Having had a 60CS and CSx both, and soon the 400T, which I have tested some, but not fully, I can already tell you that they are very different in the way they function. They definitely went "back to the drawing board" with the 400T, and it's a very nice unit. I think the key to getting familiar with any GPS is about the same as learning your way around a new cell phone. You know what features you expect it to be able to do, but learning HOW to do them takes a little time. I know I used my CS for several months and was quite happy with it before I opened the instruction manual and discovered lots of other things it could do that I had no idea about. I expect the same thing with the Oregon, except I really am planning on reading the instructions.

 

Anyway, I agree with briansnat. You can't compare one unit with another. Each has it's own things that it does best. I am sure that I will continue to use both units in consideration of their respective strengths, but I really hope this little investment pays off in many months of enjoyment....until the NEXT cool thing comes out!

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You're comparing a 60C, while the OP was asking about a 60CSX. The 60C and 60CSX are very different units and the 60CSCX is vastly superior to the 60C. You are not making a valid comparison.

 

60C, 60CSx, tomato, tomahto. :D

400T, potato

 

The comparison I am making is totally valid, all the GPSMap 60 Series receiver's are very similar.

In fact the 60C and the 60CSx are not only similar they are actually identical when it comes to their geocaching features, there is no difference at all.

The OP can look at page 72 of the CSx owners manual and page 27 of the 60C owners manual to see that the feature set for geocaching is identical for both units.

A valid comparison cannot be made between any Oregon Series receiver and any GPSMap 60 Series receiver when it comes to geocaching, the Oregon is the "vastly superior" geocaching GPS in every respect.

 

The GPSMap 60 CSx Accuracy is <33 Feet

The GPSMap 60C Accuracy is <49 feet

 

The GPSMap 60CSx acquires in 1 second

The GPSMap 60C acquires in 15 seconds

 

The GPSmap 60CSx ships with a 64MEG Micro SD card (Expandable)

The GPSMap 60C ships wiith 56MEG Internal Memory (Not Expandable)

 

The GPSMap 60CSx has a barometric altimeter and an inertial compass.

The GPSMap 60C has an electronic compass and no altimeter

 

There is one VAST difference for those out on the trail though -

 

The GPSMap 60C averages 30 Hours on two double AA's

The GPSMap 60CSx averages 18 hours on two double AA's, that barometric altimeter uses lots of power!! :D

 

As you can see the 60C and the 60CSx are almost identical...but if you really want to see what a vast difference looks like compare the geocaching features on the Oregon to any of the 60Maps, you'll see a big difference.

 

So tell me briansnat, which features are offered on the 60CSx that make you say it is "vastly superior" to the 60C for geocaching, the barometric altimeter? :D

 

60c.jpg

60csx.jpg

oreg400t.jpg

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So tell me briansnat, which features are offered on the 60CSx that make you say it is "vastly superior" to the 60C for geocaching, the barometric altimeter? :D

 

 

The difference between the 60C and the 60CSx is significant, because you can load custom POIs in the CSx, which means the capability to carry virtually unlimited cache data with you. It's as close to paperless as you can get with the 60 series. I have 20000 caches loaded in my CSx right now. To my knowledge, you cannot upload cache data in this manner to the other GPSMAP models that do not have expandable memory. If I am mistaken, please let me know. The SirfIII technology in the CSx also does provide better signal acquisition and lock, and the processor in the CSx is appreciably faster. The maps load more quickly, and the map pan feature is smoother. Basically, it's a better 60CS wtih more memory, better reception, and faster processor. Everything else is identical. But the difference is huge.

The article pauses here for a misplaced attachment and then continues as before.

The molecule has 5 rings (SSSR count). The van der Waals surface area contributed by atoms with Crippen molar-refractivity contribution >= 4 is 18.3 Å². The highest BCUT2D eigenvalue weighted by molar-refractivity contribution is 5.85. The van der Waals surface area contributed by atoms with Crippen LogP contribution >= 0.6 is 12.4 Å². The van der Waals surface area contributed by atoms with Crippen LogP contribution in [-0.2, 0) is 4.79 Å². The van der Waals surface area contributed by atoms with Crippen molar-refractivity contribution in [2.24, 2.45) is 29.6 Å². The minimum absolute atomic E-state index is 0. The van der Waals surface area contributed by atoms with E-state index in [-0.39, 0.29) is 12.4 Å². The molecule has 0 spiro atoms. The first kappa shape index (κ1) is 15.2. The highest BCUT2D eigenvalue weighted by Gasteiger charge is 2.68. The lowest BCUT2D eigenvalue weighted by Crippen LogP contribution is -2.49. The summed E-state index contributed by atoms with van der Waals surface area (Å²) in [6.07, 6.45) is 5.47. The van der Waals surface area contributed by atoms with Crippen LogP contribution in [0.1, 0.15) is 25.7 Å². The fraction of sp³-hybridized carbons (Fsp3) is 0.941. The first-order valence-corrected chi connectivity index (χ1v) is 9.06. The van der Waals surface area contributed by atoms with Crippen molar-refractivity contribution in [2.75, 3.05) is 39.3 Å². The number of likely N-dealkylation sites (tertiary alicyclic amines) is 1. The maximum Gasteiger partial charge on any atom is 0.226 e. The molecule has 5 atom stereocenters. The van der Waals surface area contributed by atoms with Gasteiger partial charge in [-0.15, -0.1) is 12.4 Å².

I agree that the Oregon's geocaching features are superior, however...which is why I anxiously await delivery of mine. It's somewhere over Kansas right now, I'm sure.

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The difference between the 60C and the 60CSx is significant, because you can load custom POIs in the CSx

I agree that the Oregon's geocaching features are superior, however...which is why I anxiously await delivery of mine. It's somewhere over Kansas right now, I'm sure.

 

The ability to load Custom POI's will really appeal to the Magellan users. :D

 

The 60Map Series of GPS's are really only comparable to the other almost identical models of the 60Map Series, someone who thinks they are getting a "vastly superior unit" by upgrading from a 60C to a 60CSx is going to be very disappointed, there are some incremental differences that make the CSx a better GPS but shoehorning in some extra waypoints isn't a big draw for new geocachers (see the OP). All the 60Map Series have a rudimentary geocaching feature.

 

You will be very impressed with your new Oregon once you get it out on the trail. It is a much better geocaching unit and that goes double for new geocachers.

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So tell me briansnat, which features are offered on the 60CSx that make you say it is "vastly superior" to the 60C for geocaching, the barometric altimeter?

 

As someone who owns both...

 

1. High sensitivity SirfIII receiver (this alone makes it vastly superior)

2. Up to 2 gigs of map memory vs. fixed 54 megs for the 60C

3. Much faster processor when using auto routing function

4. Maps load much faster when panning

5. Capacity for thousands of cache waypoints via custom POIs vs 1,000 for 60C

6. Ability to hold cache hints via custom POIs and GSAK. 60C can't.

7. Compass

8. Capacity to store nearly unlimited tracks